Despite a starting lineup consisting of all freshmen and sophomores, the Ohio State men’s golf captured its first victory of the season at the Windon Memorial. Freshman Max Rosenthal led the Buckeyes to a first-place finish out of 15 teams with a final score of 29-over 881 at the Skokie Country Golf Course in Glencoe, Ill. Rosenthal finished the first round of the tournament tied for 37th place with a score of 77 but turned things around with a second round score of 72, and a final round score of 70 to tie for 8th place individually. OSU went to the top of the leader board after finishing the first round in ninth place. The Eden Prairie, Minn., native attributed his aggressive comeback to his conservative play. “My game strategy was really conservative and I was just trying to hit a lot of fairways and greens,” Rosenthal said. “Just a matter of keeping a good mental focus because the course we played was really tough, but my strategy really helped out.” Not only was it Rosenthal’s first time leading the team, it was also his first tournament in the Buckeyes’ starting lineup. “I was a little nervous,” Rosenthal said. “I started off with four bogeys right away and coach came up to me and said, ‘All right, you got your nerves out of the way, now just go out there and play with confidence,’ and then I started making some puts and made a comeback.” Like Rosenthal, Buckeyes golfer sophomore Grant Weaver also made a comeback from 18th place after the first round to 12th place after the final round, finishing the tournament with a score of 220. Similarly, Weaver attributed his comeback to playing safe. “My strategy was to work with what I got because I was struggling hitting the ball so I tried to put myself in position where I could get up and down for par,” Weaver said. “I played safe because I wasn’t on top of my game all week.” Fellow Buckeyes sophomore Boo Timko and freshman Tee-K Kelly followed Weaver, tied for 17th place with a final score of 223. Freshman Michael Bernard rounded out the team lineup, tying for 37th place with a final score of 15-over 228. Sophomore Logan Jones competed individually placing 55th with a final score of 234 in his first tournament of the season. Coach Donnie Darr was pleased with the way the team finished the tournament. “We played exceptional the last two rounds,” Darr said. “Our first round score wasn’t really good but we didn’t play as bad as the score indicated, we just had a couple bad holes that drove our score up but overall pretty good this week.” The Buckeyes are scheduled to will take a break from tournament play before hosting the Jack Nicklaus Invitational at the Muirfield Village Golf Club in Dublin, Ohio, Oct. 8-9. “It’s a good field at Muirfield,” Darr said. “It’s a great venue and a great opportunity for our players to play in front of their home fans.”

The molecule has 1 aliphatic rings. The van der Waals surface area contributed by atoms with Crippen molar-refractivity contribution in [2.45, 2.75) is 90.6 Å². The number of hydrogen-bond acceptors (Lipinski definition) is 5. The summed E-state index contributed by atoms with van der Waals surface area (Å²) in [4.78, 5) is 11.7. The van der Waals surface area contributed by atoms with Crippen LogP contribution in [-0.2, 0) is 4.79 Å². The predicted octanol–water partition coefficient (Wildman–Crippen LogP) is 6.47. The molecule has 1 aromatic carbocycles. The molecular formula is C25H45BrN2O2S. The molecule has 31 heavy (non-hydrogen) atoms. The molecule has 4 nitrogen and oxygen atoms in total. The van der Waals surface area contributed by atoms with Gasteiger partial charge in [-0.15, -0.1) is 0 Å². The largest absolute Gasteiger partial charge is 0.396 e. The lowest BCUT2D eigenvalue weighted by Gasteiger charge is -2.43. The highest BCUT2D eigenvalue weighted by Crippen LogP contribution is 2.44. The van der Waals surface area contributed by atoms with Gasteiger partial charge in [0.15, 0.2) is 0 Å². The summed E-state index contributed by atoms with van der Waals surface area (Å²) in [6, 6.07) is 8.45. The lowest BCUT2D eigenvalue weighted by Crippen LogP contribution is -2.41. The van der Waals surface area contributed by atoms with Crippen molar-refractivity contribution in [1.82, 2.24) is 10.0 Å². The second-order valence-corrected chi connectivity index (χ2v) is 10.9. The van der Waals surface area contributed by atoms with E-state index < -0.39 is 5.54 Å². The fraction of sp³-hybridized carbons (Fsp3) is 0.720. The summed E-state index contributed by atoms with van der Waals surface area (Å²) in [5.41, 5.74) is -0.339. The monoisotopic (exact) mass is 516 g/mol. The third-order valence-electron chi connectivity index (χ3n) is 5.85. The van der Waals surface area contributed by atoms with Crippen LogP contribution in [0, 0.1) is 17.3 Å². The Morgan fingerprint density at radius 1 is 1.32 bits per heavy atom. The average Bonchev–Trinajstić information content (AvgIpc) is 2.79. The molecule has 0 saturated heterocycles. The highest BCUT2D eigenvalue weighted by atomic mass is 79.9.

CINCINNATI – Gusty winds did little to prevent Ohio State from airing out the football during its annual Spring Game Saturday afternoon at Paul Brown Stadium in Cincinnati. With parts of Ohio Stadium undergoing surface work, the Buckeyes traveled about two hours southwest to the Queen City for the 2013 edition of an intrasquad scrimmage between the Scarlet and Gray teams. After a game that saw its quarterbacks throw for a combined total of 433 yards, the Scarlet team prevailed, 31-14. While limited in the running game because of a no-contact black jersey, junior quarterback Braxton Miller finished the day 16 of 25 for 217 yards and two touchdowns. His counterpart, redshirt senior Kenny Guiton, totaled 151 yards and a touchdown on 13 of 22 attempts. After guiding the Buckeyes to a 12-0 finish last season, OSU coach Urban Meyer hovered just yards back from play on the field as the teams battled it out amid 18-25 mph winds in front of a speckled crowd of 37, 643. “This was a great day for Ohio State football – to come back to (a place), I consider this partly my hometown,” Meyer said during a press conference after the game. By his own admittance, Meyer said he intended it to be a day where the Buckeyes threw the ball more than they ran it. “Obviously, it was a pass-heavy game – an area that we were not very good at last year that we have to get better,” he said. Miller would set the tone early – launching a 49-yard rocket to junior wide receiver Evan Spencer on the scrimmage first play. Three plays later, Miller found junior wide receiver Devin Smith for a 20-yard touchdown with 9:08 to play in the first quarter. Miller said he’s gotten more comfortable throwing the ball. “Just knowing the play, how the play is developed and how it’s going to move. I can just move out of the pocket and know where the guy’s going to be,” he said. It’s something Meyer took note of. He said Saturday’s marked improvement in the passing game was a “continuation of what started all spring.” In fact, Meyer said it’s the type of development that could vault OSU into talk of being one of the nation’s best offenses. “I’ve spent a lot of time talking about a part of our game – that if we can figure that out – I would be disappointed if we don’t have the best offense in the Big Ten,” he said. It’s a notion that seems too early to validate, but one perhaps with the potential to come to fruition somewhere down the line. Meyer, though, maintained it’s a concept that hinges upon the play of his offensive line – which lost only former right tackle Reid Fragel. And with senior left tackle Jack Mewhort held out of the game for precautionary reasons, Meyer called the “fifth spoke of the offensive line” a “legitimate concern.” “Unless we get that fixed, there go the best offense in the Big Ten,” he said. Meyer’s concern seemed warranted, as sophomore defensive linemen Noah Spence and Adolphus Washington combined for five sacks in the first half and seven total. It bought time for Guiton and the Gray team to answer in the second quarter. The Buckeyes’ backup quarterback found senior receiver Chris Fields from six yards out to tie the game, 7-7, with 4:35 remaining in the half. Guiton, who played sparingly last season, said he was content with his performance. “I thought I did pretty good, I got the offense down. I’m moving forward, trying to get everybody else making sure we know what we’re doing,” he said. Thanks to an eight-play, 59-yard drive, though, the Scarlet team again seized the lead after Miller found senior wide receiver Corey “Philly” Brown in the back of the end zone for a 3-yard touchdown. Miller’s squad would head into halftime with a 14-7 advantage that they would not relinquish. Having been harassed most of the afternoon by the Gray defensive line, Miller rolled out of the pocket before scampering for a 5-yard touchdown with 6:25 to play in the third. Senior kicker Drew Basil tacked on a 25-yard field goal more than two minutes later to make it 24-7 in favor of the Scarlet team. Behind sophomore wide receiver Michael Thomas, the Gray would make a dent in the deficit after sophomore quarterback Cardale Jones found Thomas from four yards out with 8:44 to play in the fourth. Jones finished with 65 yards and a touchdown on 7 of 16 attempts. In a instance of trickery and changing of allegiances, Fields, who started the contest with the Gray team, scored on a 6-yard reverse play, pushing the Scarlet team’s lead to 31-14 with 4:41 to play in the game. It would all but seal the Scarlet team’s second-straight victory in the Spring Game. OSU is scheduled to open the 2013 season against Buffalo Aug. 31 at Ohio Stadium.